COLUMBIA — A steady stream of voters flowed into polling places across Columbia and Boone County today to decide town council and school board races and several ballot issues.
In Columbia, candidates for City Council were still busy trying to spread their messages, particularly in the Sixth Ward, where Bill Tillotson hopes to unseat two-term incumbent Barbara Hoppe.
Tillotson and about 20 college-age supporters lined the west side of the intersection of College and University avenues this morning. Tillotson waved campaign signs at passing cars and the occasional student sprinting to class.
“We’re having a lot of fun, shaking them up,” Tillotson said.
Tillotson supporters held up homemade signs as well. One read “Betas for Bill!,” referencing Tillotson's public criticism — in comments and television and radio ads — of Hoppe's role in negotiating an agreement between Beta Theta Pi and the East Campus Neighborhood Association regarding the height of the fraternity's house, which is under construction just a block away from the campaign demonstration.
Hoppe has denied any wrongdoing, saying her involvement helped facilitate a compromise that allowed Beta Theta Pi to continue building its house without a lengthy and costly legal battle. She also criticized the tone of Tillotson's ad, saying it brings “local Columbia politics to a new low.”
On Tuesday, voters who spoke with the Missourian were split on the impact of the campaign tactics.
Members of MU's Alpha Gamma Sigma fraternity, who arrived at 7 a.m. Tuesday to wave signs at the College-and-University intersection, said they were supporting Tillotson’s campaign because they plan to build a new fraternity house and want the process to run smoothly.
Matt Wilcox, a freshman member of Alpha Gamma Sigma, said he was there to show solidarity for the student and Greek communities at MU.
“We’re all Mizzou,” Wilcox said. “We’re hoping Beta gets their house.”
Garrett Vest, another freshman member of the fraternity, said the treatment of the Betas was “intolerable.”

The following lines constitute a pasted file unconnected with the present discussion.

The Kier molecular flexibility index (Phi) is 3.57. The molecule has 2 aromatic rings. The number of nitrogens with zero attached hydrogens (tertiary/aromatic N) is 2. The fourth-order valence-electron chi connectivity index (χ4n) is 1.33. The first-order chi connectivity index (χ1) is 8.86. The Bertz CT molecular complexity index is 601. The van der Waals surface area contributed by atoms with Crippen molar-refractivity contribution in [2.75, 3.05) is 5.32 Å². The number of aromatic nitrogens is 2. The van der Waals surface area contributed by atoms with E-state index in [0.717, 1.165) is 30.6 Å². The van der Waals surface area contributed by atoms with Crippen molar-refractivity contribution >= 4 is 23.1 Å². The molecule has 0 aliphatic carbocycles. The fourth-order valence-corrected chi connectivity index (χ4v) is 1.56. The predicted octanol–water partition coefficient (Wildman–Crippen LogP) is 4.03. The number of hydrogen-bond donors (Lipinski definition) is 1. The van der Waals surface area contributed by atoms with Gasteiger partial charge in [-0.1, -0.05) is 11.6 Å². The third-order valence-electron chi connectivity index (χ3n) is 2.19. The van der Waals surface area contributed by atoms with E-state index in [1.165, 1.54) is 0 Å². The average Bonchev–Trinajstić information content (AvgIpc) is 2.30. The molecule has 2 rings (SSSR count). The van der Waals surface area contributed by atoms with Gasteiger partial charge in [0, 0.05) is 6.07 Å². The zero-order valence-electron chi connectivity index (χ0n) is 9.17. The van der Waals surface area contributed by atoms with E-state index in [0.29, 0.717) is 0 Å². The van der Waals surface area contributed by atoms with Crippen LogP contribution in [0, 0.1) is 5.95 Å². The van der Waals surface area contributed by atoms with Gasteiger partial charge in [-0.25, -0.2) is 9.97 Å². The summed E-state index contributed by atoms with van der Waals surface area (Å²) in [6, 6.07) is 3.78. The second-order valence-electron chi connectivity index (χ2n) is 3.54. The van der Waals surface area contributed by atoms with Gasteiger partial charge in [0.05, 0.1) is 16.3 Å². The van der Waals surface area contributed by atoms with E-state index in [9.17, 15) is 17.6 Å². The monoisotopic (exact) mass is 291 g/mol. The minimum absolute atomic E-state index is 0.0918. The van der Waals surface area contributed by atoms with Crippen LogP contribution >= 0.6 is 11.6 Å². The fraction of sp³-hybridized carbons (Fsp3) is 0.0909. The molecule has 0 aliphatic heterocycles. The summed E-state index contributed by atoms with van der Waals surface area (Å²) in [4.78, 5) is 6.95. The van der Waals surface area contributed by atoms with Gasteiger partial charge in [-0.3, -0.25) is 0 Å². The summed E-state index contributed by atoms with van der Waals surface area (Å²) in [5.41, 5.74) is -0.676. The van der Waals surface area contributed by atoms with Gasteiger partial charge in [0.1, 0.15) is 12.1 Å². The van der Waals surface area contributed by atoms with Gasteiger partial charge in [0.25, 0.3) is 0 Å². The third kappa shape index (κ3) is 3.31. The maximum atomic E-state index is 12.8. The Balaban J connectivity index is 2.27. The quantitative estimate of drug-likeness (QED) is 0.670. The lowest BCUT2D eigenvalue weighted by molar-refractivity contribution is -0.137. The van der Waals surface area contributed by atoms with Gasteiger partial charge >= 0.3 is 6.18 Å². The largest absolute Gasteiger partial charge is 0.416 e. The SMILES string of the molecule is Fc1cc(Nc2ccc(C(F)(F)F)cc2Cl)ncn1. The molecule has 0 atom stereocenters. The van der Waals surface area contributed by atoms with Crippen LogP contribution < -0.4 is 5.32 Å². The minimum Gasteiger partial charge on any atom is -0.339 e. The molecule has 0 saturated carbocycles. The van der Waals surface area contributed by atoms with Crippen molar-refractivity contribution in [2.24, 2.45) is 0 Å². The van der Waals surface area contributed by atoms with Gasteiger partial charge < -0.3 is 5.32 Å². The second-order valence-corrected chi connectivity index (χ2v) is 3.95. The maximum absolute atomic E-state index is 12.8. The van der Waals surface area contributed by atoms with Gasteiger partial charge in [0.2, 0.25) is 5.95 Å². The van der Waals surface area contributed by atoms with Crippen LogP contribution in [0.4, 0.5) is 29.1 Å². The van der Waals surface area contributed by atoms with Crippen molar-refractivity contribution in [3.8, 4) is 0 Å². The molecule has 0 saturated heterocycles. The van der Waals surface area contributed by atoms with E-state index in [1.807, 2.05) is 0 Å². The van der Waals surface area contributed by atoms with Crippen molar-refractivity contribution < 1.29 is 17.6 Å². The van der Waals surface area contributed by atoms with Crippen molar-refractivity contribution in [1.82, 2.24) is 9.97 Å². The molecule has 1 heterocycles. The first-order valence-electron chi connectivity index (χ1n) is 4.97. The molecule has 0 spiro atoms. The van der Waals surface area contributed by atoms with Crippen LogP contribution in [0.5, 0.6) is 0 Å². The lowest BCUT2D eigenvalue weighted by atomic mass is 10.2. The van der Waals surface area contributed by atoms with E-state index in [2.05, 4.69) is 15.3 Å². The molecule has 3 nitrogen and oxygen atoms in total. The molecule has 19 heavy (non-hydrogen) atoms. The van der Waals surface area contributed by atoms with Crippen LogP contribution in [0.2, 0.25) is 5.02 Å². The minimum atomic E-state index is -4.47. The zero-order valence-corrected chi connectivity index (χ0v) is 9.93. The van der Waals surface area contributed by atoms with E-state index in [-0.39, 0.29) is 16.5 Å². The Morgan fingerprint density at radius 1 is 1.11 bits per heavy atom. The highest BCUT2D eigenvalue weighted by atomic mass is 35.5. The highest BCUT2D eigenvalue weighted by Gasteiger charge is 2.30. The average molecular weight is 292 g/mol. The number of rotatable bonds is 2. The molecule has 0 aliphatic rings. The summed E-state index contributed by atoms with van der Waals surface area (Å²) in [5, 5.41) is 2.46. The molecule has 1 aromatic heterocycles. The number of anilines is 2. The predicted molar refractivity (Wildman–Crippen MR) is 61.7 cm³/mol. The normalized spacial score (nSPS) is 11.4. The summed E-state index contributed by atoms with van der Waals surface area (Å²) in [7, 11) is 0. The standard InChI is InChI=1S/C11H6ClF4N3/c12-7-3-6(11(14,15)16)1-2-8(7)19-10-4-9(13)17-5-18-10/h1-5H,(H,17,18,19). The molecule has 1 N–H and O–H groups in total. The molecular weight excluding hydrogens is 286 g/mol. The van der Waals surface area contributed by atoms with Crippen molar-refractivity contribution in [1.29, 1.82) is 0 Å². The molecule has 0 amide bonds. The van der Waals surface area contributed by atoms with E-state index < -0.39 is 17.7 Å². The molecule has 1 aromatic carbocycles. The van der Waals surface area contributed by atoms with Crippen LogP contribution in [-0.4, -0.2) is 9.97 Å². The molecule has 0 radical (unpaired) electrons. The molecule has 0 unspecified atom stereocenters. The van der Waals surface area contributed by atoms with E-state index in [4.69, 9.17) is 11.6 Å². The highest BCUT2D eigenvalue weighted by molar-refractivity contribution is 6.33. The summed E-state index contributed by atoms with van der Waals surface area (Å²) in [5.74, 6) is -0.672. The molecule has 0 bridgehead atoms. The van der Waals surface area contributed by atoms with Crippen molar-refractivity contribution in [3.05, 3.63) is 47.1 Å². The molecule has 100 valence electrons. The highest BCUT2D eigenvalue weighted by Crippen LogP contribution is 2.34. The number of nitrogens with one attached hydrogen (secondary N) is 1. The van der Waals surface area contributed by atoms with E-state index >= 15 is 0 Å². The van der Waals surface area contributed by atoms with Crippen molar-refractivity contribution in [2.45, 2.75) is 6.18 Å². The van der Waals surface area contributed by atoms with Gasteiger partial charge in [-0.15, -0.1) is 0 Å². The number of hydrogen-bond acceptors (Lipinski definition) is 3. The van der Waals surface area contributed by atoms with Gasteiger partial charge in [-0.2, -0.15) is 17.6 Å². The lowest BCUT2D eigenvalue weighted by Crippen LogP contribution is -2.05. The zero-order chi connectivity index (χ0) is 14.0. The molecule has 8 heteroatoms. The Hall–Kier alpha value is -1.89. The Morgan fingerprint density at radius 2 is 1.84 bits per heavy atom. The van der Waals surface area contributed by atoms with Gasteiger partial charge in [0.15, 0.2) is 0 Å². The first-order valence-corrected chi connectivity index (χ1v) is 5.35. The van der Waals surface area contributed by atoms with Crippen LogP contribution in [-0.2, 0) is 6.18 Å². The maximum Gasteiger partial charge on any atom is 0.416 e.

“Beta was treated unfairly. It’s unacceptable to bribe somebody for 5 feet of building,” Vest said, referencing the $100,000 the Betas' architect paid to have the East Campus association drop its planned opposition to a variance that allowed the new house to exceed city height restrictions.
A few blocks north, the polling place at Campus Lutheran Church wasn't overrun with voters, but turnout was steady. By the time rush hour traffic drew to a close about 9 a.m., 57 people had cast their ballots at the Sixth Ward location.
Outside, Peter Byger, a retired Stephens College theater professor, held a campaign sign for Hoppe. Byger, who has lived in Columbia since 1971, called Hoppe “a lovely person” and an “important member” of the City Council.
Byger has been canvassing in the East Campus neighborhood for the past several weeks, and he said he has received favorable remarks from several voters leaving the polls.
“You’ve got the right sign,” one said.
“Hope with Hoppe!” Byger replied.
Evelyn Keel, 87, said she cast her ballot in favor of Hoppe, whom she met during summers at Stephens Lake Park. Keel is a retiree living “in the parking lot” of Boone Hospital Center, she said, a reference to the rapid expansion of the hospital near her home.
“I’m supporting (Hoppe) because of all she’s done for this town, and especially Stephens Lake,” Keel said.